Raiders Rewind: Despite Injuries, Week 9 Win Over Chargers Keeps Las Vegas In Playoff Mix

Originally published by

Derek Carr, Jon Gruden

How many NFL teams could win a game without two starting tackles and their top two cornerbacks (not to mention a starting guard and defensive tackle as well)? I know every team is battling injuries at this point in the season, but besides quarterback, I’m not sure there are two positions with less league-wide depth than tackle and corner — and yet, after another win for the Las Vegas Raiders, I suppose it’s not really worth arguing about.

Despite the injuries, the Raiders traveled to the Los Angeles Chargers on Sunday afternoon for a 31-26 victory — their fourth road win of the season — moving to 5-3 and into the No. 6 spot in the AFC. Like any Chargers game, there was some excitement — some of it manufactured by Vegas mistakes — but all in all, this was a pretty solid performance all things considered.

After news broke that right tackle Trent Brown would be out for a month with coronavirus (COVID-19) complications and that left tackle Kolton Miller (who was questionable) would miss the first game of his career, the biggest question for the Raiders was actually on offense on Sunday. Would they be able to protect Derek Carr enough to keep the Charger defense honest with the run game?

After a three-and-out to start, the team’s second possession put all those fears to rest, thanks mostly to the backfield. On the seven-play, 62-yard touchdown drive, the Raiders got massive contributions from all three running backs (Josh Jacobs, Devonte Booker and Jalen Richard) as well as fullback Alec Ingold. Jacobs gained 14 yards on the ground, Ingold gained six through the air, Richard gained 19 through the air (on third-and-10) and then Booker got the last 23 yards on the ground.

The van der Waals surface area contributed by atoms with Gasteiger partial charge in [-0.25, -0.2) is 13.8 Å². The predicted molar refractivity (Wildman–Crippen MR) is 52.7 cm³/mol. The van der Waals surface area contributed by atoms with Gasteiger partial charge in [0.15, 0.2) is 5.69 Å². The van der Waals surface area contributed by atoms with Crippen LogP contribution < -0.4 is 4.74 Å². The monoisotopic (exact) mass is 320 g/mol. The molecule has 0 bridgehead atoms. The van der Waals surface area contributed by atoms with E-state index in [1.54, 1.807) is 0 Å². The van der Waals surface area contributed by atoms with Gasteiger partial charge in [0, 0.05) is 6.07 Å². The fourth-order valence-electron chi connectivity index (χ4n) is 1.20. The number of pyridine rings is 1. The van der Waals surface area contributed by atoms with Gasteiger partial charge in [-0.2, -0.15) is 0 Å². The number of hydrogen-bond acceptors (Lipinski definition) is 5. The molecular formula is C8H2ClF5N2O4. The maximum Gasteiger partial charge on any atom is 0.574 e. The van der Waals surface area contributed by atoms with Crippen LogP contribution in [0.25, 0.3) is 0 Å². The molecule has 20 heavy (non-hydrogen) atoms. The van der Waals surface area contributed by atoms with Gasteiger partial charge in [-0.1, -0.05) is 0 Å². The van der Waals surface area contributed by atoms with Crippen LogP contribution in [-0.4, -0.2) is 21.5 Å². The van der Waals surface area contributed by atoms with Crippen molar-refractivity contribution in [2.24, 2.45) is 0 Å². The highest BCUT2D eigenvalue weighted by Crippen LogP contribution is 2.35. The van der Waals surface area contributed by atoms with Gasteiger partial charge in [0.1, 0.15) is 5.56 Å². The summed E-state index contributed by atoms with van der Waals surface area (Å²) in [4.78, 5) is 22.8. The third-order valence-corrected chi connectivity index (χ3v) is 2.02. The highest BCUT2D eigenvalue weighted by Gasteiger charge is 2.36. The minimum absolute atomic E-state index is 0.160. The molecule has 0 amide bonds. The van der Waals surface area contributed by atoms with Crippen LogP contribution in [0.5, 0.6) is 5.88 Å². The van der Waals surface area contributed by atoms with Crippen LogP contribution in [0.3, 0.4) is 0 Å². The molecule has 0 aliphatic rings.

After a missed field goal on their first possession, the Chargers marched back down and scored a touchdown of their own — a drive which saw the Raiders lose their No. 1 corner, Trayvon Mullen, to a hamstring injury. From there both teams traded punts before the end of the half got rather interesting…

After a run-heavy touchdown drive from the Raiders put them ahead by seven, the Chargers marched 75 yards on 10 plays to tie the game. This drive was particularly painful for the Raiders, as they allowed conversions on third-and-7 and third-and-16 before the Chargers scored with 19 seconds left in the half.

The Raiders got the ball back and tried to be aggressive — a plan that turned out to be a terrible one. After a short pass to Hunter Renfrow (the first catch by a receiver on the day) gained seven yards, the Raiders still hadn’t given up. On second-and-3 with 12 seconds left from their own 32, Derek Carr dropped back to pass before being sacked and fumbling the ball. On the next play, the Chargers would knock home a 45-yard field goal, giving them their first lead of the game just before the end of the half.

How would the Raiders respond to allowing 10 points in 19 seconds? To their own mistakes both in decision-making and execution? Well, it turns out.